Japan will identify North Korea as a threat and call China’s military activities a concern in a review of its defence policy that will include plans to beef up its ability to cope with Beijing’s rise, a newspaper reported.
The update of the National Defence Programme Guideline, the first since 2004, is expected this month as Japan confronts China’s military build-up and North Korea’s deadly shelling of a South Korean island.
The guideline will outline a new stance called “dynamic defence capability” which will call for deterring China around Japan’s southern islands, while also responding to terror and guerrilla attacks, the Nikkei business daily reported.
A long-running territorial feud between Japan and China resurfaced in September when Japan detained a Chinese skipper whose boat collided with Japanese patrol ships near disputed islands in the East China Sea. He was later released, reports Reuters.
The review will be the first since Prime Minister Naoto Kan’s Democratic Party of Japan (DPJ) took government last year.
A draft appendix to the guideline will include plans to increase the number of submarines to 22 from 16 and strengthen the air force’s fighter plane contingent, the Nikkei added. The guideline will also call for stronger security cooperation, not only with the United States but also with allies South Korea and Australia, the paper said.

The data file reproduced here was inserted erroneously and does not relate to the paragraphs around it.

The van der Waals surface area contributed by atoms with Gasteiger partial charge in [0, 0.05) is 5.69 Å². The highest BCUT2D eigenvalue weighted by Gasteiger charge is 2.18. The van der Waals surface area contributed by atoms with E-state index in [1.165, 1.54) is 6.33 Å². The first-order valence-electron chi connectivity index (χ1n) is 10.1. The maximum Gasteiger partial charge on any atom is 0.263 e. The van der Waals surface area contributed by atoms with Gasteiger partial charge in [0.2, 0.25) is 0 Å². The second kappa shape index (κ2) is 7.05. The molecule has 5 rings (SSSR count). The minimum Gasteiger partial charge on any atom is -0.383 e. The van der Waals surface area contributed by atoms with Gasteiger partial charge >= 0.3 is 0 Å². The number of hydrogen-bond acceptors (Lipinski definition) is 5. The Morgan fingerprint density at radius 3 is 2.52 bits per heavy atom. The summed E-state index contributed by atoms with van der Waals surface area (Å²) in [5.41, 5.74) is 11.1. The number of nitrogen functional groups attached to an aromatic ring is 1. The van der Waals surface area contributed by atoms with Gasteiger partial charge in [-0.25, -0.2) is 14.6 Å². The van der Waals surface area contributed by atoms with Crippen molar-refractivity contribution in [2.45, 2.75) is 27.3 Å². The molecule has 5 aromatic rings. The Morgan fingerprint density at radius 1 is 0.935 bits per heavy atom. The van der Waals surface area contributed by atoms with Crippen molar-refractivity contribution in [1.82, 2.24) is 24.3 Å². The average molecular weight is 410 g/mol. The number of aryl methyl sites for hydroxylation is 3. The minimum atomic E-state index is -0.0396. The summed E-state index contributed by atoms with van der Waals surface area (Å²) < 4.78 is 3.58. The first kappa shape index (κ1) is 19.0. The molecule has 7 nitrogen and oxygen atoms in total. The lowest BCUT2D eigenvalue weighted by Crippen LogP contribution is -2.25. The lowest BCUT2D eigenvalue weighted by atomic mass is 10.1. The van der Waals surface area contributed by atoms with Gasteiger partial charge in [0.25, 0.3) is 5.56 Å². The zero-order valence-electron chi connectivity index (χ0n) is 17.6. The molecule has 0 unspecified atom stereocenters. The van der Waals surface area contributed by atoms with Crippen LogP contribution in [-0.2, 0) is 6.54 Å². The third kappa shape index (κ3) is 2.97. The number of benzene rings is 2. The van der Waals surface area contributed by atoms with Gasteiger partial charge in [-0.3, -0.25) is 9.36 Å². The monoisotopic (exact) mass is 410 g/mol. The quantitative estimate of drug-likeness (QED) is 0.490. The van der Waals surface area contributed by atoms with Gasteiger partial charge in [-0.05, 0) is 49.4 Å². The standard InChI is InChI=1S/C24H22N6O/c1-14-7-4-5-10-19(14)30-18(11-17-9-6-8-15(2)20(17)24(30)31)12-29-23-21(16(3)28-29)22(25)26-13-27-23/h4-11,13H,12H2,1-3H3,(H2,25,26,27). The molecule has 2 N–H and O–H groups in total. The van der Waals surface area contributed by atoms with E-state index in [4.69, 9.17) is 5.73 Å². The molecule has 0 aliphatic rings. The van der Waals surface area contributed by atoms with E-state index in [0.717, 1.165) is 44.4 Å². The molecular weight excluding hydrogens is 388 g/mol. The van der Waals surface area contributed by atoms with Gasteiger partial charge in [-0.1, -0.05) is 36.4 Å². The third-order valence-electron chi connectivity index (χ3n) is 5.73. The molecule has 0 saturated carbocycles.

Concerns over the health of the US-Japan alliance emerged after the DPJ took power and then-Prime Minister Yukio Hatoyama pledged to try to move a U.S. Marines airbase off the southern island of Okinawa, host to about half the US forces in Japan.
But China’s rise and threats from North Korea have increased incentives for Tokyo and Washington to reaffirm ties. Japan’s constitution bans the maintenance of a military although it has been interpreted to allow armed forces for self-defence.
China’s defence spending has nearly quadrupled over the past decade, while that of Japan, saddled with a weaker economy and a public debt twice the size of its US$5 trillion economy, shrank by 4 percent, according to Japan’s defence white paper.